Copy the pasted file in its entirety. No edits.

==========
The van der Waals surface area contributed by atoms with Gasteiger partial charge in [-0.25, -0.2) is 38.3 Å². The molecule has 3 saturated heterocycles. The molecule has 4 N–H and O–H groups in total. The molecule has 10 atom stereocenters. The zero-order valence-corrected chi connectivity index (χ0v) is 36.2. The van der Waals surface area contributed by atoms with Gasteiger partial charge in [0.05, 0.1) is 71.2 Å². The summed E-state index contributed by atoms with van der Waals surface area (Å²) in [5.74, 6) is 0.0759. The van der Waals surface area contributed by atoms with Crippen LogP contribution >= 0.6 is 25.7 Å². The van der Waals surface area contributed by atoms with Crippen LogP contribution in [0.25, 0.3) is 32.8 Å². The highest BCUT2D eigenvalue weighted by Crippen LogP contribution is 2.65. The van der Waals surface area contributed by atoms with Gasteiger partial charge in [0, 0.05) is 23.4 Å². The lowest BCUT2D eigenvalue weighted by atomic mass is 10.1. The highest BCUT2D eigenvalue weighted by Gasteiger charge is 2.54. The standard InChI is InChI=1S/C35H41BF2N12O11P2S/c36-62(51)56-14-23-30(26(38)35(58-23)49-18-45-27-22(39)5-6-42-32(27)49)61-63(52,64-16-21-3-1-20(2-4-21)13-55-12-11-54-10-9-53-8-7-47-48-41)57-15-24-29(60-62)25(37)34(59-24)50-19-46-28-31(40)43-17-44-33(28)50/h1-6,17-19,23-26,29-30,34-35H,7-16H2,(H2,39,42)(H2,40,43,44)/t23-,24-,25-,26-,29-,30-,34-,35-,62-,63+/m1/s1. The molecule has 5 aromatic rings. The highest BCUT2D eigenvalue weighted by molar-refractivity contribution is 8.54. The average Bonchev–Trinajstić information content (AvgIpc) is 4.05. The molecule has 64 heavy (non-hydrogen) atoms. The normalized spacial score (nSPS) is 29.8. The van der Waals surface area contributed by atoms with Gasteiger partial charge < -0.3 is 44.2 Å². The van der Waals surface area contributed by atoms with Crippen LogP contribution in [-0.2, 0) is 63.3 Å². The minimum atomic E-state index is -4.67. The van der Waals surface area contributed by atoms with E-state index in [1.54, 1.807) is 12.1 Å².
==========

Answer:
The van der Waals surface area contributed by atoms with Gasteiger partial charge in [-0.25, -0.2) is 38.3 Å². The molecule has 3 saturated heterocycles. The molecule has 4 N–H and O–H groups in total. The molecule has 10 atom stereocenters. The zero-order valence-corrected chi connectivity index (χ0v) is 36.2. The van der Waals surface area contributed by atoms with Gasteiger partial charge in [0.05, 0.1) is 71.2 Å². The summed E-state index contributed by atoms with van der Waals surface area (Å²) in [5.74, 6) is 0.0759. The van der Waals surface area contributed by atoms with Crippen LogP contribution >= 0.6 is 25.7 Å². The van der Waals surface area contributed by atoms with Crippen LogP contribution in [0.25, 0.3) is 32.8 Å². The highest BCUT2D eigenvalue weighted by Crippen LogP contribution is 2.65. The van der Waals surface area contributed by atoms with Gasteiger partial charge in [0, 0.05) is 23.4 Å². The lowest BCUT2D eigenvalue weighted by atomic mass is 10.1. The highest BCUT2D eigenvalue weighted by Gasteiger charge is 2.54. The standard InChI is InChI=1S/C35H41BF2N12O11P2S/c36-62(51)56-14-23-30(26(38)35(58-23)49-18-45-27-22(39)5-6-42-32(27)49)61-63(52,64-16-21-3-1-20(2-4-21)13-55-12-11-54-10-9-53-8-7-47-48-41)57-15-24-29(60-62)25(37)34(59-24)50-19-46-28-31(40)43-17-44-33(28)50/h1-6,17-19,23-26,29-30,34-35H,7-16H2,(H2,39,42)(H2,40,43,44)/t23-,24-,25-,26-,29-,30-,34-,35-,62-,63+/m1/s1. The molecule has 5 aromatic rings. The highest BCUT2D eigenvalue weighted by molar-refractivity contribution is 8.54. The average Bonchev–Trinajstić information content (AvgIpc) is 4.05. The molecule has 64 heavy (non-hydrogen) atoms. The normalized spacial score (nSPS) is 29.8. The van der Waals surface area contributed by atoms with Gasteiger partial charge < -0.3 is 44.2 Å². The van der Waals surface area contributed by atoms with Crippen LogP contribution in [-0.2, 0) is 63.3 Å². The minimum atomic E-state index is -4.67. The van der Waals surface area contributed by atoms with E-state index in [1.54, 1.807) is 12.1 Å².